So I think I'll procede with the Loar plans that I have. I'm sure that I'll have to make several "alterations" as I go.

    Thanks much for the input and advice.

  11. #11
    Registered User Ivan Kelsall's Avatar
    Join Date
    Mar 2006
    Location
    Manchester - Lancashire - NW England
    Posts
    8,436

    Default Re: F Style Mandolin Dimensions

    from John Hamlett - "....., and I build my F5-style mandolins symmetrical to a center line, with added points and scrolls."
    That's maybe one more factor that makes your Mandolins stand out from the crowd (for me) John - they do look 'right'. As a former design engineer,anything that is 'supposed to be symetrical' but isn't,simply looks 'off balance',
    Ivan
    Weber F-5 'Fern'.
    Lebeda F-5 "Special".
    Stelling Bellflower BANJO
    Tokai - 'Tele-alike'.
    Ellis DeLuxe "A" style.

  12. #12
    Adrian Minarovic
    Join Date
    Oct 2003
    Location
    Banska Bystrica, Slovakia, Europe
    Posts
    1,066

    Default Re: F Style Mandolin Dimensions

    The design is completely matter of taste. I started like you, Ivan, symmetry being my priority (I'm math teacher), but somehow my eyes got caught by that "something" ... balance is also subjective thing... imagine 1 pound on one side of bar and 2 pounds at twice the distance from rotational center... whole system is balanced but far from symmetrical
    Adrian

  13. #13
    Registered User Ivan Kelsall's Avatar
    Join Date
    Mar 2006
    Location
    Manchester - Lancashire - NW England
    Posts
    8,436

    Default Re: F Style Mandolin Dimensions

    It's symetrical if you 'view the bar from the end' & have a centre line along it's length ie. there are alway 2 ways (or more ) of looking at something. I do understand you point however. I've seen a few mandolins that looked more than a bit 'lobsided' & no matter how good they might have sounded,i wouldn't want to own one like that. I've also seen a couple of (cheaper) instruments with off-centre' headstocks'.Surely, at any price,getting that right shouldn't be an issue.
    Here's a pic. of one of John Hamlett's awsome 'Firewood' Mandolins as he called them - fit,form & functionally (i suspect), as good as it gets,
    Ivan
    Click image for larger version. 

Name:	John Hamlett mandolin full view.jpg 
Views:	192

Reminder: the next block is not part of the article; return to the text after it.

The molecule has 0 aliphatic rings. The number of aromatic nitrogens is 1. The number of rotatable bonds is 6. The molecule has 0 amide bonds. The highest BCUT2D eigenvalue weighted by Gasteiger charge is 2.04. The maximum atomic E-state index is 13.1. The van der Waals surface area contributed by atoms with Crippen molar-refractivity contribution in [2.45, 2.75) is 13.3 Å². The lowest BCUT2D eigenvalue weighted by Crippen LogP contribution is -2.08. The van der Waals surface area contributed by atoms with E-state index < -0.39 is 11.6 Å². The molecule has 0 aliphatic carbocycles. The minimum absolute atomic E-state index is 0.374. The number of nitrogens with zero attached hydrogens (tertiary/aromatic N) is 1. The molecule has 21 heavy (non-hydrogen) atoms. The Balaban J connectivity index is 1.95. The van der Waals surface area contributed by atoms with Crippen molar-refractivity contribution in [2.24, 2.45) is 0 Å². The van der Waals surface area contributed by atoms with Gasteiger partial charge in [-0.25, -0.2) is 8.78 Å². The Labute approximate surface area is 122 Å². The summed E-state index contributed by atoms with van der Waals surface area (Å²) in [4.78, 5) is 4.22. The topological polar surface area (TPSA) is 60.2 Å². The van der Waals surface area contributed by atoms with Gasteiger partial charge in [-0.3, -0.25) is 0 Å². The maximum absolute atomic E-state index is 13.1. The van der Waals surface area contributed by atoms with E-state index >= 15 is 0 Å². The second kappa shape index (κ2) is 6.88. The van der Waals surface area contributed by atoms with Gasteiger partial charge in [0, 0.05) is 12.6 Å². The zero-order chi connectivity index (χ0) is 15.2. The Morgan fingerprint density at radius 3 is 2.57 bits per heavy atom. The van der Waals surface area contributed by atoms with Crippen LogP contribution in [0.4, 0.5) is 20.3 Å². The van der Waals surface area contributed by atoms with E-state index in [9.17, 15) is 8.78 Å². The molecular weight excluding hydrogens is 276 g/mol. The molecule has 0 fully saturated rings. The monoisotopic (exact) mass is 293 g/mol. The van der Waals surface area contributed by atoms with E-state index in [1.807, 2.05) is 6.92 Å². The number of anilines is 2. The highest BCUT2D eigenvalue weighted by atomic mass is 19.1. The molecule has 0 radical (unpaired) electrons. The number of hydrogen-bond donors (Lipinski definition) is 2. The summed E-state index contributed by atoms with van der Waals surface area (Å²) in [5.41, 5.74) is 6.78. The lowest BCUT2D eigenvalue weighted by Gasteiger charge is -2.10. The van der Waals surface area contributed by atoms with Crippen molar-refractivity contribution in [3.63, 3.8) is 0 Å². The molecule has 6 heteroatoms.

Size:	87.9 KB 
ID:	79675
    Weber F-5 'Fern'.
    Lebeda F-5 "Special".
    Stelling Bellflower BANJO
    Tokai - 'Tele-alike'.
    Ellis DeLuxe "A" style.

  14. #14
    Adrian Minarovic
    Join Date
    Oct 2003
    Location
    Banska Bystrica, Slovakia, Europe
    Posts
    1,066

    Default Re: F Style Mandolin Dimensions

    Quote Originally Posted by Ivan Kelsall View Post
    It's symetrical if you 'view the bar from the end' & have a centre line along it's length ie. there are alway 2 ways (or more ) of looking at something. I do understand you point however. I've seen a few mandolins that looked more than a bit 'lobsided' & no matter how good they might have sounded,i wouldn't want to own one like that. I've also seen a couple of (cheaper) instruments with off-centre' headstocks'.Surely, at any price,getting that right shouldn't be an issue.
    Agree. The whole is just matter of personal preferences. From historical view, the F style (the 20's, not the Orville's) was not just A style with points and scrolls added, but rather completely new shape just basicly echoing the pear shape.
    I exclusively used my own F model like John, that is more symmetrical than vintage Gibson and fully understand the desire to be original. Only my latest two mandolins (under construction) are being done exactly to Loar specs. I finally wanted to do it as I drew it :-)
    Adrian

  15. #15
    Registered User Henry Eagle's Avatar
    Join Date
    Oct 2008
    Location
    Leer, Northern Germany
    Posts
    518

    Default Re: F Style Mandolin Dimensions

    Go for it Adrian, your drawings are really spectacular! I bet after years of dealing with mandolins all of those "subtle" differences (to the Loars) must be really eyecatching from your perspective. Not for nothing did you win Darryl's apple a while ago.
    Henry

  16. #16
    Registered User
    Join Date
    Nov 2011
    Location
    amherst va
    Posts
    28

    Default Re: F Style Mandolin Dimensions

    if your looking for dimensions i would check not saying it will help but it might. www.stewmac.com
    good luck

    marry christmas.

  17. #17
    Slow your roll. greg_tsam's Avatar
    Join Date
    Mar 2008
    Location
    Houston, TX
    Posts
    1,917
    Blog Entries
    1

    Default Re: F Style Mandolin Dimensions

    OMG, you mean mando's are not symmetrical? Now that I know I'll be aware of this and always looking to see where they are out of line. Ignorance is bliss.
    Breedlove Quartz FF with K&K Twin - Weber Big Horn - Fender FM62SCE

    Wall Hangers - 1970's Stella A and 60's Kay Kraft

Posting Permissions

  • You may not post new threads
  • You may not post replies
  • You may not post attachments
  • You may not edit your posts
  •